Does the Stomatognathic System Adapt to Changes in Occlusion? Best Evidence Consensus Statement

Charles J. Goodacre, W. Eugene Roberts, Gary Goldstein, Jonathan P. Wiens

Research output: Contribution to journalArticlepeer-review


Purpose: The purpose of this Best Evidence Consensus Statement was to evaluate the existing literature on the stomatognathic system's ability to adapt to occlusal changes. Materials and Methods: The search term stomatognathic system was not useful as it resulted in over 400,000 results nor was the search term temporomandibular joint adaptation with 738 results due to the large number of references not related to the topic. The terms stomatognathic system adaptation to occlusal changes (186 results), teeth flexion (139 results), muscle adaptation to dental occlusion (278 results), and occlusal changes and neuroplasticity (11 results) provided the best selection of articles related to the topic. Limiting the above searches to systematic reviews and randomized controlled clinical trials resulted in multiple publications that were related to the question. Other literature reviews, data-based publications, and expert opinion resources have been included due to their relationship to the question. Results: From the extensive list of search results, 242 articles were determined to be potentially related to the focus question and were evaluated with 56 being included in this paper. It was determined that the stomatognathic system adapts to occlusal changes through the temporomandibular joint, muscles, teeth and bone. The dynamically modified periosteum on the articulator surfaces of the condyle and fossa has a unique load-bearing morphology with 3 subarticular layers of fibrocartilage that absorb and dissipate both peak (impact) and sustained loads. Adaptability of the TMJs and muscles can be documented through studies where artificially produced occlusal interferences were placed in patients and those study participants with normal temporomandibular joints (TMJs) adapted fairly well whereas those with a previous history of temporomandibular disorders (TMD) did not adapt as well. Conclusions: Available evidence indicates patients generally adapt to the occlusal change inherent in orthodontic treatment, mandibular advancement surgery, and the use of mandibular advancement devices. The head and neck muscles also adapt to occlusal changes in patients without a history of TMD. The dentition adapts to changes through the bone and periodontal ligaments as well as the ability of teeth to undergo slight flexion under masticatory loading.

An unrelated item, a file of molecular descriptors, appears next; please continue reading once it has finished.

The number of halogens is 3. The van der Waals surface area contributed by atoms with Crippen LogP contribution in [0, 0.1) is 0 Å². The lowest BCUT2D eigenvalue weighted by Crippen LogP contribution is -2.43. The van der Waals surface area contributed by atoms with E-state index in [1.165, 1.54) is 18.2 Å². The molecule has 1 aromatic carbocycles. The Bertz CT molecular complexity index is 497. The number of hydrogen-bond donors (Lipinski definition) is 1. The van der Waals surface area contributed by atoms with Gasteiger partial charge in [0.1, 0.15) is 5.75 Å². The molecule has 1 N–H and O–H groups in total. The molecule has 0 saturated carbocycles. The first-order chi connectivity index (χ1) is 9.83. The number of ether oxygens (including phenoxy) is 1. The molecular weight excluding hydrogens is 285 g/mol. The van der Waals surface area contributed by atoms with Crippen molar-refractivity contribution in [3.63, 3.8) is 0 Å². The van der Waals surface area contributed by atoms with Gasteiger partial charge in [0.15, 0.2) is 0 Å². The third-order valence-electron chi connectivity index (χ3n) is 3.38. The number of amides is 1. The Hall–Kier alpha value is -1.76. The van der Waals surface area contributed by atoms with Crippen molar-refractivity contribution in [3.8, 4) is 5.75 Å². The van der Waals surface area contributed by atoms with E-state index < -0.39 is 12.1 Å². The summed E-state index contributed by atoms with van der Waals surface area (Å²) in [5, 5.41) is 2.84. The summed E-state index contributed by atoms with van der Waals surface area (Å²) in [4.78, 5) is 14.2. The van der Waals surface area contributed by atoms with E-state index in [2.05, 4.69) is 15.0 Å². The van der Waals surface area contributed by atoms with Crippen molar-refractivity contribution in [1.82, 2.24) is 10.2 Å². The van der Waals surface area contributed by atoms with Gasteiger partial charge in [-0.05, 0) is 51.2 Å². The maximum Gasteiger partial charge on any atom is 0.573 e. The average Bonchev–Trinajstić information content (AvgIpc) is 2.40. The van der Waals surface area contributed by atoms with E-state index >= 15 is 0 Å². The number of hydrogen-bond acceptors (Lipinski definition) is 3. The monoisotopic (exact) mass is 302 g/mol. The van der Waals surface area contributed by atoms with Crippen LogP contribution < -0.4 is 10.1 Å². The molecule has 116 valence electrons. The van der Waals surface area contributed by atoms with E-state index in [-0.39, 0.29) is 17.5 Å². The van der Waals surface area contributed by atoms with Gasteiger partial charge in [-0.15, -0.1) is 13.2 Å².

Original languageEnglish (US)
Pages (from-to)5-11
Number of pages7
JournalJournal of Prosthodontics
StatePublished - Apr 2021


  • bone
  • muscles
  • occlusion
  • Stomatognathic system
  • teeth
  • TMJ

ASJC Scopus subject areas

  • General Dentistry


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